If we want to end deadly encounters between police and citizens, we have to tell these young black men to stop attacking the police, stop fighting, stop resisting police when they're trying to pull you over and cooperate with their lawful commands. If they have complaints about the way they're treat, some of these may be justified. There's a process for that. The fact that Eric Holder released this report last week -- by the way it was a junk report. There was no objectivity. He cherry picked a few e-mail and misapplied and using misapplication of statistics.

Yes, there is a war on police: Column

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The new breed of high-tech anti-police protesters are deadly serious.

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The murder of two New York policemen shouldn't surprise anyone. We've been watching liberal protesters war against police since the rise of Occupy Wall Street three years ago.
The #Shutitdown protests are filled with the same hateful rhetoric against police, spitting, curses and violence as they invade malls and block highways. If police respond, they are videotaped, photographed and lambasted on social media and left-wing websites. Only a week before the killings, protesters marched in New York chanting, "What do we want? Dead cops! When do we want it? Now!"
The same sentiment spread on Twitter as some were gleeful about the murders. One asked: "Am I the only one happy about this breaking news 2 cops getting shot"? She wasn't. The hashtag #F---12overflowed with hate for #pigpolice.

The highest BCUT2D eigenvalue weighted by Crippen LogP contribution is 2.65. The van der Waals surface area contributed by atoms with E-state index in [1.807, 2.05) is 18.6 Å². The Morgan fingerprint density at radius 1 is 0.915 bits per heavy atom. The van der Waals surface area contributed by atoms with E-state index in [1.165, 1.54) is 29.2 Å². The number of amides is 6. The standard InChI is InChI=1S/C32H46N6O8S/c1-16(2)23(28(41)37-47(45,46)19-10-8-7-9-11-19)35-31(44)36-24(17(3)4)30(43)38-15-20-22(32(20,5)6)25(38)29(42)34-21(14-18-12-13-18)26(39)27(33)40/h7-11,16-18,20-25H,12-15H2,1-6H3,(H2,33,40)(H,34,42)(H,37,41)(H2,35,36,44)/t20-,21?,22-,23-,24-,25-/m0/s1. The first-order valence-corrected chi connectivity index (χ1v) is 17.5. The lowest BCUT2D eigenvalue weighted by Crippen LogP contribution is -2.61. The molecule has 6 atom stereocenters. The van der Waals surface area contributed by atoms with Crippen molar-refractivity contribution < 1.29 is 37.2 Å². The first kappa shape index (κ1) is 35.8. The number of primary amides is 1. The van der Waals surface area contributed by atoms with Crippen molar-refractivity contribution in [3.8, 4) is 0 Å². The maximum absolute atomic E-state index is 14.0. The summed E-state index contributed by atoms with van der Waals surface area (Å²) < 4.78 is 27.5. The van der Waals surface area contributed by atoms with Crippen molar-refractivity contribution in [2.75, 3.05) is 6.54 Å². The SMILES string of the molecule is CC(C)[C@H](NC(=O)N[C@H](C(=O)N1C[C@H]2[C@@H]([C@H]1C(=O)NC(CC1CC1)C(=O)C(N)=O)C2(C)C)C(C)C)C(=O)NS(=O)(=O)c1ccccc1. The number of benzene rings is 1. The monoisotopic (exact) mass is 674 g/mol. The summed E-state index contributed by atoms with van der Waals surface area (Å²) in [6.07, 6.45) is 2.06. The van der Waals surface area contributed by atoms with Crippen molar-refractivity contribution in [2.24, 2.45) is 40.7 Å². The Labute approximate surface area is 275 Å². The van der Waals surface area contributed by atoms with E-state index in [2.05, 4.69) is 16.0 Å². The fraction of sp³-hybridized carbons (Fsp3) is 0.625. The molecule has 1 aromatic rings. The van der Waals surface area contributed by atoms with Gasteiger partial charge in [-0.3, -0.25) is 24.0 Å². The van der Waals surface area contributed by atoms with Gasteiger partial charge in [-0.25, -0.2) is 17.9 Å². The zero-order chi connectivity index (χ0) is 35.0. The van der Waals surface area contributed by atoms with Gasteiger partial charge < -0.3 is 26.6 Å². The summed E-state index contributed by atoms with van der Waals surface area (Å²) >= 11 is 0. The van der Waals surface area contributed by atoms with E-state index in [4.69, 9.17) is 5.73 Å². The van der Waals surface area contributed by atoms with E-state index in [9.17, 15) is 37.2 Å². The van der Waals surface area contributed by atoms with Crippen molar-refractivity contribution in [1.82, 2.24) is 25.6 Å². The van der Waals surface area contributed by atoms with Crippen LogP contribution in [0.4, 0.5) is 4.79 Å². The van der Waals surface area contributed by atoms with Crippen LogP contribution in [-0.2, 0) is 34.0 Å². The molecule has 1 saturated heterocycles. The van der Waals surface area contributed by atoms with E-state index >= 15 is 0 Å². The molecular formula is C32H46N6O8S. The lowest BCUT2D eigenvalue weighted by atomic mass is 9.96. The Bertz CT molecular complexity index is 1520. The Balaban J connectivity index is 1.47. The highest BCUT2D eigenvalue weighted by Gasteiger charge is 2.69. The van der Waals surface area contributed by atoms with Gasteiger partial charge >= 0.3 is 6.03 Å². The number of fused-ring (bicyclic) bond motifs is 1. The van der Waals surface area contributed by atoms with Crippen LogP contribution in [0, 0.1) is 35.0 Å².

Now, many protesters, like White House favorite and MSNBC host Al Sharpton, claim they aren't anti-police, they are pro-justice.
They lie.
Union organizer Robert Murray was "arraigned on charges of assaulting an officer, resisting arrest, rioting and obstruction" for an attack on two New York police lieutenants during one "justice" protesttwo weeks ago, according to CBSTwo Bronx public defenders appeared in a rap video with the lyrics, "For Mike Brown and Sean Bell, a cop got to get killed." In Philadelphia, a paramedic posted a photo showing two black men pointing a gun at a police officer and describing police as "our real enemy."
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Protesters marked Black Friday in San Francisco with vandalism and confrontations. One held a camera in front of a police officer and said "F--- you" nine times just inches away. When that didn't work, he physically jarred the officer to provoke an arrest.
Flashback to fall 2011 when appeared. The movement called for "revolution" and deliberately provoked police. One founder admitted OWS was created by "anarchists" and had a strategy of "refusing to accept the legitimacy of the existing legal order."
The result was predictable. There have been more than 7,700 hundred Occupiers arrested for everything from trespassing to an attempted bombing. Rioting, arson and sex crimes were part of the little-told story of the movement.